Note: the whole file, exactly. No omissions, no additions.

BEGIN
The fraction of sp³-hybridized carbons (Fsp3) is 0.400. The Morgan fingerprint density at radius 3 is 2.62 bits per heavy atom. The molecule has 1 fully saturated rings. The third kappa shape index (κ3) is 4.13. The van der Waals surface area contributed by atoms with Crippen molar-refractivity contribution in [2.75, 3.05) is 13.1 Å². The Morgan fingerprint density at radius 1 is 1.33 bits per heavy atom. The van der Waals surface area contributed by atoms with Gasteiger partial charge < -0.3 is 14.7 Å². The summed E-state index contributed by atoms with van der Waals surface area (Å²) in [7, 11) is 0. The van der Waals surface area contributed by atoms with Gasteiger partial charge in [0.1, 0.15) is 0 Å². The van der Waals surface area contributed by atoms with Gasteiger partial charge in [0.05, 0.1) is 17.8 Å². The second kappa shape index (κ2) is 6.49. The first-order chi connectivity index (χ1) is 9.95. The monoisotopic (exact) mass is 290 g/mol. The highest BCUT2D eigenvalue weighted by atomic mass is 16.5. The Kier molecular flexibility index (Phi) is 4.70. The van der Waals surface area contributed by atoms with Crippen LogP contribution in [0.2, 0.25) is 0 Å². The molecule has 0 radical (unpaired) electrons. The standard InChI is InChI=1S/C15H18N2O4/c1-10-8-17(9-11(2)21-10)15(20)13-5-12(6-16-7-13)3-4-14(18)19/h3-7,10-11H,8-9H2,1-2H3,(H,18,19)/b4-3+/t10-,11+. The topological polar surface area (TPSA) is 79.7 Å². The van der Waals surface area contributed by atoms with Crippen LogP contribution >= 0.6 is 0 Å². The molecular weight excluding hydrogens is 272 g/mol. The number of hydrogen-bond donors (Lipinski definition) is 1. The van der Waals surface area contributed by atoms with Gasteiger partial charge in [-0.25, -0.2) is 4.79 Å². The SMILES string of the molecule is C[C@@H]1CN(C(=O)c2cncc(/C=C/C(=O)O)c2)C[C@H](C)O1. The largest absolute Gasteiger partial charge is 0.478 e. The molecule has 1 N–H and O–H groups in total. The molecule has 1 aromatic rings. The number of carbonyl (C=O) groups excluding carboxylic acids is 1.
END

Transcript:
The fraction of sp³-hybridized carbons (Fsp3) is 0.400. The Morgan fingerprint density at radius 3 is 2.62 bits per heavy atom. The molecule has 1 fully saturated rings. The third kappa shape index (κ3) is 4.13. The van der Waals surface area contributed by atoms with Crippen molar-refractivity contribution in [2.75, 3.05) is 13.1 Å². The Morgan fingerprint density at radius 1 is 1.33 bits per heavy atom. The van der Waals surface area contributed by atoms with Gasteiger partial charge < -0.3 is 14.7 Å². The summed E-state index contributed by atoms with van der Waals surface area (Å²) in [7, 11) is 0. The van der Waals surface area contributed by atoms with Gasteiger partial charge in [0.1, 0.15) is 0 Å². The van der Waals surface area contributed by atoms with Gasteiger partial charge in [0.05, 0.1) is 17.8 Å². The second kappa shape index (κ2) is 6.49. The first-order chi connectivity index (χ1) is 9.95. The monoisotopic (exact) mass is 290 g/mol. The highest BCUT2D eigenvalue weighted by atomic mass is 16.5. The Kier molecular flexibility index (Phi) is 4.70. The van der Waals surface area contributed by atoms with Crippen LogP contribution in [0.2, 0.25) is 0 Å². The molecule has 0 radical (unpaired) electrons. The standard InChI is InChI=1S/C15H18N2O4/c1-10-8-17(9-11(2)21-10)15(20)13-5-12(6-16-7-13)3-4-14(18)19/h3-7,10-11H,8-9H2,1-2H3,(H,18,19)/b4-3+/t10-,11+. The topological polar surface area (TPSA) is 79.7 Å². The van der Waals surface area contributed by atoms with Crippen LogP contribution >= 0.6 is 0 Å². The molecular weight excluding hydrogens is 272 g/mol. The number of hydrogen-bond donors (Lipinski definition) is 1. The van der Waals surface area contributed by atoms with Gasteiger partial charge in [-0.25, -0.2) is 4.79 Å². The SMILES string of the molecule is C[C@@H]1CN(C(=O)c2cncc(/C=C/C(=O)O)c2)C[C@H](C)O1. The largest absolute Gasteiger partial charge is 0.478 e. The molecule has 1 N–H and O–H groups in total. The molecule has 1 aromatic rings. The number of carbonyl (C=O) groups excluding carboxylic acids is 1.